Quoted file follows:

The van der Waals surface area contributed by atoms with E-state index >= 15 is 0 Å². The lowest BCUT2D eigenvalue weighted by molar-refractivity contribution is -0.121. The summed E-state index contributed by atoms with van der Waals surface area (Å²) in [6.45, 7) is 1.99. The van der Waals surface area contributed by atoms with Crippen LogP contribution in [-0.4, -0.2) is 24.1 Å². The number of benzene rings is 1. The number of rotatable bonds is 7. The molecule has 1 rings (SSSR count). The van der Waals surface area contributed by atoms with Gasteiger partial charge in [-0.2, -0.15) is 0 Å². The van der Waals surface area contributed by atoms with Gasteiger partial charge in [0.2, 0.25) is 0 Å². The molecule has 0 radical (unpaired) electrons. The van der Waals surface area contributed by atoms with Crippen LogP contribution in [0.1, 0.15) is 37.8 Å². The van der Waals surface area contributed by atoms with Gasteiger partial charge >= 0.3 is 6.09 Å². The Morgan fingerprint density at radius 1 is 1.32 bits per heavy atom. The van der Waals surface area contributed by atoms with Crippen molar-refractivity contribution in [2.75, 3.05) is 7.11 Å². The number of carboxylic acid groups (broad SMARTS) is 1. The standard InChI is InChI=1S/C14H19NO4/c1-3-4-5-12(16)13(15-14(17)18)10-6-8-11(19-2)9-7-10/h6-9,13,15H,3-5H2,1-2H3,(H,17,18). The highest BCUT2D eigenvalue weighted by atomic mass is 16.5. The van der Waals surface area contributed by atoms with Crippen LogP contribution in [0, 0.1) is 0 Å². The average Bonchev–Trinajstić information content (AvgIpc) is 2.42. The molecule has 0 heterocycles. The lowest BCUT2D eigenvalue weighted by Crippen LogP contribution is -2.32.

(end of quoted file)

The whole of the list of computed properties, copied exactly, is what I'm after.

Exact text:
The van der Waals surface area contributed by atoms with E-state index >= 15 is 0 Å². The lowest BCUT2D eigenvalue weighted by molar-refractivity contribution is -0.121. The summed E-state index contributed by atoms with van der Waals surface area (Å²) in [6.45, 7) is 1.99. The van der Waals surface area contributed by atoms with Crippen LogP contribution in [-0.4, -0.2) is 24.1 Å². The number of benzene rings is 1. The number of rotatable bonds is 7. The molecule has 1 rings (SSSR count). The van der Waals surface area contributed by atoms with Gasteiger partial charge in [-0.2, -0.15) is 0 Å². The van der Waals surface area contributed by atoms with Gasteiger partial charge in [0.2, 0.25) is 0 Å². The molecule has 0 radical (unpaired) electrons. The van der Waals surface area contributed by atoms with Crippen LogP contribution in [0.1, 0.15) is 37.8 Å². The van der Waals surface area contributed by atoms with Gasteiger partial charge >= 0.3 is 6.09 Å². The Morgan fingerprint density at radius 1 is 1.32 bits per heavy atom. The van der Waals surface area contributed by atoms with Crippen molar-refractivity contribution in [2.75, 3.05) is 7.11 Å². The number of carboxylic acid groups (broad SMARTS) is 1. The standard InChI is InChI=1S/C14H19NO4/c1-3-4-5-12(16)13(15-14(17)18)10-6-8-11(19-2)9-7-10/h6-9,13,15H,3-5H2,1-2H3,(H,17,18). The highest BCUT2D eigenvalue weighted by atomic mass is 16.5. The van der Waals surface area contributed by atoms with Crippen LogP contribution in [0, 0.1) is 0 Å². The average Bonchev–Trinajstić information content (AvgIpc) is 2.42. The molecule has 0 heterocycles. The lowest BCUT2D eigenvalue weighted by Crippen LogP contribution is -2.32.